As for the rest of the album, the acoustic instrumentation broadens a bit. There’s some fiddle, dulcimer, lyre, jaw harp, flute. I’m hoping to work some nyckelharpa or tagelharpa in there, too.

What is Darraðarljoð, and how did it inspire your song “A Toast Of Ravens?”

Darraðarljoð comes from Njal’s Saga, and it’s essentially about Valkyries crafting the outcome of a battle on a weaving loom, deciding who would live and die. The lines I use in the song are my own amateur translations from Old Norse to English, but I tried to retain some of the alliteration that skaldic poetry is known for.

Darraðarljoð is absolutely the inspiration for the music itself, too. Vocals in this song are pretty limited, and I wanted the music to tell most of the story. The first half depicts the fateful battle, and the second half represents the Valkyries exploring the aftermath, choosing from the fallen, deciding who would go on to Valhalla.

In this second half, I really tried to focus on what those first moments after a glorious death in battle might feel like as a warrior transitions into this strange, new afterlife. In Viking culture, you didn’t fear death. The only thing you feared, really, was dying dishonorably. The belief is that everyone has a predetermined moment to die, though you never know when that’ll be. So when you’re going into a battle, for instance, you take courage in knowing it’s a good day to die. But I find this mindset is less about death, and more about how to live one’s life. 

How did Nordic folk music traditions inform your songwriting?

Let me put it this way: I’m closer to the beginning of this journey than I am to the end. It was only in the last decade or so that I really began digging into my Scandinavian roots. My grandfather was a violin virtuoso who immigrated from Sweden, though most of my ancestry seems to come from Norway. Unfortunately, I never got to know him because he died before I was born. All I had to go on for the longest time was my mom’s and grandma’s memories of him. His was a pretty sad story in a lot of ways. His heart was really in his homeland, but he stayed here because he loved his wife and daughter very much. But he died longing to return home.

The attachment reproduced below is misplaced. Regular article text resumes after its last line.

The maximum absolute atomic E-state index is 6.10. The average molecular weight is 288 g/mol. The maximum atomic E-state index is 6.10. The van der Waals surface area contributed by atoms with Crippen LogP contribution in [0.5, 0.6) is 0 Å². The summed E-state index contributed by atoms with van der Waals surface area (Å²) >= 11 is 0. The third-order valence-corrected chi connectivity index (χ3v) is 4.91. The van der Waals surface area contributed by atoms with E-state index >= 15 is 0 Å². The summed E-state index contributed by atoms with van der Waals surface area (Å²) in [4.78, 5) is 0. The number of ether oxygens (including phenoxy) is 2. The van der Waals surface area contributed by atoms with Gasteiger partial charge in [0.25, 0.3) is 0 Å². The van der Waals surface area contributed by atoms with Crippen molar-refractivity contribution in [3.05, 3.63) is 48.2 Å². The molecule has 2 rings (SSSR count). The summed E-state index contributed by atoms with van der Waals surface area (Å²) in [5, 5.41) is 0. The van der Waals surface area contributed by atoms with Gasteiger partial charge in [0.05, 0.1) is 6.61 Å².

Once I got my hands on some of his published sheet music, though, and was actually able to hear the music he created, that was really life-changing for me. It was absolutely beautiful, romantic, and moving, and ever since then, I do feel like he’s present in my life, encouraging my musical pursuits in particular. 

As far as Norse music traditions are concerned, I don’t rely on the true folk instrumentation as heavily as others do, but I do like to sprinkle some in. For me, the focus is less about adhering to the authenticity of Viking Age instrumentation, and more about preserving the character through storytelling with themes from the Eddas and Sagas, for instance. 

You mention that this project is influenced by shamanism. How does the seiðr tradition of shamanism influence the project?

I’ve practiced a sort of eclectic—or mutt-shamanism, as I call it—for decades, really just focusing on the universally-accepted principles from a variety of cultures. Here in the states, I’ve had the privilege to take part in several Native American rites, which were a big influence early on. 

But as I was quite-literally called to—or by—my Norse ancestry, I did eventually find a home in seiðr. And it really did feel like coming home. Seiðr is often associated with the female practitioner, a völva or seiðkona, but it probably wasn’t always this way. I think there’s been a lot of misunderstanding about that. To me, seiðr is perhaps most effective with a balance between the feminine and the masculine. That’s why I’m really excited about the tracks integrating some female vocals.